Best Practice:

  • Before entering a tenant-occupied unit, obtain the tenant’s express consent before showing a tenant-occupied unit.

Chicago has not issued a new executive order that is more strict than the State’s regulations with respect to open houses and showings of occupied rental properties.  It is possible that the City may issue an order that would prohibit such activities.

The City has issued recommended guidance titled, “Be Safe.  Residential Buildings.”  In its guidance, the City recommends that real estate professionals provide virtual and self-guided tours as an option and that tours be limited to amenities, model, and vacant units only.

The Chicago Association of REALTORS® will continue to monitor ongoing developments and provide additional information it learns from the City of Chicago. We always advise consulting any office policy your broker may have and working with your legal counsel.

CAR urges all people engaged in real estate services to take prudent and common-sense precautions to limit the risk of unnecessary exposure to, and transmission of, COVID-19 to brokers, their clients, and the general public. Members should consult with their sellers and managing brokers to ensure compliance with any company policies that may be put in place to keep people safe.

Gov. J.B. Pritzker has authorized notarial acts to be performed remotely via “two-way audio-video communication technology.” Pritzker took action via Executive Order on March 26, 2020. Notarial acts, which are defined in the Illinois Notary Act, may be performed remotely as long as the current disaster proclamation regarding the spread of COVID-19 is in effect. With Pritzker’s action, important documents used in real estate transactions which require notarization can now be executed remotely, allowing the transactions to proceed to closing.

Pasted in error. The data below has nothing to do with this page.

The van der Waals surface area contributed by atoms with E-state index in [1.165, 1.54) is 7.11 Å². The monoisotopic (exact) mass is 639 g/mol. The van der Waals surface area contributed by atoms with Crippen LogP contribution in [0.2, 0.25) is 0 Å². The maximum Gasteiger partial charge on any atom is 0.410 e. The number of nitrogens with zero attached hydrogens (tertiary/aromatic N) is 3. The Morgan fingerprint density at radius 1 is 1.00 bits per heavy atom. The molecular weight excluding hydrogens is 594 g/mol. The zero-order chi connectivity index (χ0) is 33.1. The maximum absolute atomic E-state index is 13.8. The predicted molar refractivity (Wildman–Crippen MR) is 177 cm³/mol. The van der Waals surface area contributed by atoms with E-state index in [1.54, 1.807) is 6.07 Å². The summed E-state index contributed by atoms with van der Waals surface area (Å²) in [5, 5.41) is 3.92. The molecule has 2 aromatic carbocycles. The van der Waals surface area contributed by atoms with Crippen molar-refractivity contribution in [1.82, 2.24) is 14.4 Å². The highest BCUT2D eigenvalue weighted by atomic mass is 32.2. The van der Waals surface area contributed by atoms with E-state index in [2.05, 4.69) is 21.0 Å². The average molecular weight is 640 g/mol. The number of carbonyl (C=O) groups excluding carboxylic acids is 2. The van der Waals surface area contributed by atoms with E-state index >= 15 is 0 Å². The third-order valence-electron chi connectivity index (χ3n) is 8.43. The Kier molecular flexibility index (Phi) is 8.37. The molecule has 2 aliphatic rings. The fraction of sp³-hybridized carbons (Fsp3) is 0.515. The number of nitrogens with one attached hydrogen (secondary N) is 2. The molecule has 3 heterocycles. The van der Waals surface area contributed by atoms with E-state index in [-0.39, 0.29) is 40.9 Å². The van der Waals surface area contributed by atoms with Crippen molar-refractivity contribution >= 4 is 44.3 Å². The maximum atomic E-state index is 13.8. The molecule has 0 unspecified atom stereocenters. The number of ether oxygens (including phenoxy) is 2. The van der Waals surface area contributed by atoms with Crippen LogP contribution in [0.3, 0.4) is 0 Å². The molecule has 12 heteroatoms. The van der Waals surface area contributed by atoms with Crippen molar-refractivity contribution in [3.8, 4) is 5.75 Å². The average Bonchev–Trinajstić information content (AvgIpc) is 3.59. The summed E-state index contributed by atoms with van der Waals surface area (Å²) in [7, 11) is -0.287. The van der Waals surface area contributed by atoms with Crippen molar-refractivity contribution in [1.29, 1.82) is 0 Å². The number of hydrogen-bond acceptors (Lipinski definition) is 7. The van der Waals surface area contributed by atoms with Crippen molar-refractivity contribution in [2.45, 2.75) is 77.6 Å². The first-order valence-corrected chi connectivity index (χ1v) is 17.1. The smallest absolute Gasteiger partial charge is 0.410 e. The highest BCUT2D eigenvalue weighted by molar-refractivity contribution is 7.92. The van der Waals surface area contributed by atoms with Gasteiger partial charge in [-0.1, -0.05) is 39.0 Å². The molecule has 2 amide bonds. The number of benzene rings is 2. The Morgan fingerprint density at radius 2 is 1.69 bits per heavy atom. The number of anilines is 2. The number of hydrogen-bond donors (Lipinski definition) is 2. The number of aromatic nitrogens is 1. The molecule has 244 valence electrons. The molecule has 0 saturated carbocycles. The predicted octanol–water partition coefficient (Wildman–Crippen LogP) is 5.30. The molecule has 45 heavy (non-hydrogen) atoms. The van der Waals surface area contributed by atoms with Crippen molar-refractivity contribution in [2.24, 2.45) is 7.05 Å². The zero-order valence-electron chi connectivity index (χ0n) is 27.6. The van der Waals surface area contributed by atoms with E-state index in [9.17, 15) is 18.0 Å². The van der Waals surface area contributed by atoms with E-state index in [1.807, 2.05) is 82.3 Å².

Under the order, the two-way audio-video communication technology used by the parties must allow for contemporaneous interaction between the individual signing the document and the witness by both sight and sound. The notary public must be present in Illinois at the time of the notarization, and every interaction must be video recorded and preserved for at least three years. The person signing the document must take several steps to illustrate to the witness what document is being signed, including showing the witness each document being signed as well as telling the witness what the document is. After the signatory executes the document, they must transmit the document by fax or electronic means to the notary public on the same day the document was signed. The order also states that the Illinois Secretary of State’s office will be publishing future guidance on the use of remote notarizations.